Indigenous peoples and local communities key to achieving biodiversity goals
An international study led by the ICTA-UAB states that recognizing indigenous peoples' and local communities' rights and agency is critical to addressing the current biodiversity crisis
Policies established by the post-2020 Global Biodiversity Framework of the Convention on Biological Diversity (CBD) could be ineffective if the rights and agency of indigenous peoples and local communities are not recognized and fully incorporated into biodiversity management. This is supported by an international study led by the Institute of Environmental Science and Technology of the Universitat Autònoma de Barcelona (ICTA-UAB) and recently published in the journal Ambio.
The Convention on Biological Diversity is now working to formulate the goals that will frame global biodiversity policy in the years to come. This will be done through an ambitious international plan commonly known as the post-2020 Global Biodiversity Framework. The objective of this framework is to promote a profound transformation at the social level that allows halting biodiversity loss at global level. Unfortunately, the framework, as currently written, still has a long way to go towards fully recognizing Indigenous Peoples' rights and agency, scientists argue.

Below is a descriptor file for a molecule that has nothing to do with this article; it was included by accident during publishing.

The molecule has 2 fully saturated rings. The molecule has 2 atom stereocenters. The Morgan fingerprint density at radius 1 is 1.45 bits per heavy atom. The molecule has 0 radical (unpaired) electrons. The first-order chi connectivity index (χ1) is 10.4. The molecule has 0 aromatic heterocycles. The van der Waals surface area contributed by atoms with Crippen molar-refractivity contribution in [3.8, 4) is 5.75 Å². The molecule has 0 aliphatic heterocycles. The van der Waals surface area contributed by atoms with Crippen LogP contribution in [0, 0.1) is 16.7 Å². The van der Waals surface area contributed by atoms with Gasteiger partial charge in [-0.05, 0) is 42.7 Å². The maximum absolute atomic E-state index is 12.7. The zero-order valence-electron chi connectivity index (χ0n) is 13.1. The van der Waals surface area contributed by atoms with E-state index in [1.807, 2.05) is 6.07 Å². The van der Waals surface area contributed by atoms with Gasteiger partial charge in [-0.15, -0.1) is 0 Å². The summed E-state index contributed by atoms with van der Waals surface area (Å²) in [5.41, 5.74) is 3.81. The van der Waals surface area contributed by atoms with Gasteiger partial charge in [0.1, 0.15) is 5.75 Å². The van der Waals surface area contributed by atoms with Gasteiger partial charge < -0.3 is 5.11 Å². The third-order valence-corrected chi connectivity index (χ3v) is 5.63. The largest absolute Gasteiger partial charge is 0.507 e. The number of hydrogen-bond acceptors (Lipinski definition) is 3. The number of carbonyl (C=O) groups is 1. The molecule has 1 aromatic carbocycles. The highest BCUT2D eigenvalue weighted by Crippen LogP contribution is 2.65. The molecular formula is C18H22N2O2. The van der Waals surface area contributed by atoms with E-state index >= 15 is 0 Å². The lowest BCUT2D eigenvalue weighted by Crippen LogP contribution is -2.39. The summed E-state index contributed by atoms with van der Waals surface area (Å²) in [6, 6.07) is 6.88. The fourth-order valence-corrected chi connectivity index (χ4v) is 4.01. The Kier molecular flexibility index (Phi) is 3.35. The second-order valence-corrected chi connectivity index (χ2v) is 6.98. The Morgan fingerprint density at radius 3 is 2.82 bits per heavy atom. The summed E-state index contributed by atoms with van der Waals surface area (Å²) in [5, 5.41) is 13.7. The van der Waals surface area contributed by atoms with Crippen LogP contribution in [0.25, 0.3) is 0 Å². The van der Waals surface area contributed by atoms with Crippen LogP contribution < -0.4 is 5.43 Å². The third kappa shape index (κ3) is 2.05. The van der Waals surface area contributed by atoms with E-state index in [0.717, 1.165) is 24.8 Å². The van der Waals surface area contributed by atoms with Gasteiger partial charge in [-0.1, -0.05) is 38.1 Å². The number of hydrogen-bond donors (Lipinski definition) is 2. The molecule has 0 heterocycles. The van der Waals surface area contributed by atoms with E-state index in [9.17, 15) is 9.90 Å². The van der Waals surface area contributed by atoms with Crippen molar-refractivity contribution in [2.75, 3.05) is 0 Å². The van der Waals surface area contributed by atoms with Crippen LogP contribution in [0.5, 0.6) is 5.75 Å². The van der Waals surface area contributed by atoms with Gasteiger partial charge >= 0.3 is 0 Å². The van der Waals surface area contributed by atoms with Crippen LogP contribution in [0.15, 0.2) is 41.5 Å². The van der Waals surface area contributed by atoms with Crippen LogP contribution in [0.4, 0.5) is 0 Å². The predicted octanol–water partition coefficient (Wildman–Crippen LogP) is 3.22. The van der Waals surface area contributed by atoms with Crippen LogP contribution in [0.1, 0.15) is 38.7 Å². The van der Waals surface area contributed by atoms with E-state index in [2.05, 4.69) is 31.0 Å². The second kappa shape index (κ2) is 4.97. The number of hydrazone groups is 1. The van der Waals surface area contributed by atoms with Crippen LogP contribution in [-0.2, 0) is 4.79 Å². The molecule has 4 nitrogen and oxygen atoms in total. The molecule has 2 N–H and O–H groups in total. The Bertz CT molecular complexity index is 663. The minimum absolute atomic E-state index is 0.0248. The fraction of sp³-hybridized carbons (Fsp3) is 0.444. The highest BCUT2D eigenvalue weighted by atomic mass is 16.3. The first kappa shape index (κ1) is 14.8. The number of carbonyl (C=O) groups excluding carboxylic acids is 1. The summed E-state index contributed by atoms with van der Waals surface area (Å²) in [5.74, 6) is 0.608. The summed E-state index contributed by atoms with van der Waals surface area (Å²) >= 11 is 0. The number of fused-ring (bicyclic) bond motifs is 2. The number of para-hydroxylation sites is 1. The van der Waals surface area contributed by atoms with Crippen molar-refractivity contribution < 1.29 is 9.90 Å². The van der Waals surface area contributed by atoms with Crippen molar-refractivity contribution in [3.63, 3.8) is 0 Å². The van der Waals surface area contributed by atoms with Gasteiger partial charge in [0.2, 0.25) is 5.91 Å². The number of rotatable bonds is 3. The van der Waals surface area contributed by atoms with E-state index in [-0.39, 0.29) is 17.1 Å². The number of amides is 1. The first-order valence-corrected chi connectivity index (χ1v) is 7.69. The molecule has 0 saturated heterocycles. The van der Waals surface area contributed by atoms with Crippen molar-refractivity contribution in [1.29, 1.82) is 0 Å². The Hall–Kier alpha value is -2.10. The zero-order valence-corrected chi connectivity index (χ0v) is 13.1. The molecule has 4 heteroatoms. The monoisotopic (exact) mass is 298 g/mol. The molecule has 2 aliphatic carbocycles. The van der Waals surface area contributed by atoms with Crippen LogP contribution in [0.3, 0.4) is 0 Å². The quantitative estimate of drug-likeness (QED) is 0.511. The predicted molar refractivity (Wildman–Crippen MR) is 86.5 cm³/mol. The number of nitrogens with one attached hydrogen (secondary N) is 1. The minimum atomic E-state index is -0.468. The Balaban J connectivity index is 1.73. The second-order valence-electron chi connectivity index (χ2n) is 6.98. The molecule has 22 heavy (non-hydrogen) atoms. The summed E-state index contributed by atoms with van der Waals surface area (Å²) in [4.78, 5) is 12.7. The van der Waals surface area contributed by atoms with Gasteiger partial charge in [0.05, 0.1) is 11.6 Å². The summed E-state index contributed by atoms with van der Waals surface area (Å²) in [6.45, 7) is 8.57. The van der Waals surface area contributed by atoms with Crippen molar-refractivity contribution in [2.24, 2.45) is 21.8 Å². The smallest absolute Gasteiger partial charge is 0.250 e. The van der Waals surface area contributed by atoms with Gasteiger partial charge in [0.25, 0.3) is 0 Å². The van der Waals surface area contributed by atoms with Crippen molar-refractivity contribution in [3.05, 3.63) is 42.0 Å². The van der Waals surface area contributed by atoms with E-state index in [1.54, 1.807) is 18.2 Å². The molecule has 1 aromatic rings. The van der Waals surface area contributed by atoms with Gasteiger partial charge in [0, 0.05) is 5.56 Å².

"Indigenous Peoples' and local communities' understandings of nature align perfectly well with the Convention on Biological Diversity's vision of Living in Harmony with Nature," says ICREA Research Professor at the ICTA-UAB Victoria Reyes-García, leader of the study. "It seems paradoxical that global discussions on the collective future of the planet do not heed the voices of Indigenous Peoples' and local communities, one of the groups of actors that has contributed the most to safeguarding the planet's biodiversity."
The study, signed by 21 scientists from all over the world, presents a set of arguments why foregrounding Indigenous Peoples' and local communities' rights and agency is essential to the success of future biodiversity policy. Based on an in-depth review of literature, the study highlights that Indigenous Peoples and local communities hold critical knowledge for setting realistic, legitimate and effective biodiversity targets.
"The Global Biodiversity Framework should recognize and address the views and perspectives of Indigenous Peoples and local communities," states Dr. Álvaro Fernández-Llamazares, co-author of the study and researcher at the University of Helsinki. "There is crystal-clear evidence that their knowledge systems, practices and values have so much to offer in addressing the current biodiversity crisis."
The authors argue that Indigenous Peoples' and local communities' participation in biodiversity policy contribute to recognizing and upholding human rights, and call on the Convention on Biological Diversity to fully recognize Indigenous Peoples' and local communities not only as stakeholders, but also as rights, agency and knowledge-holders.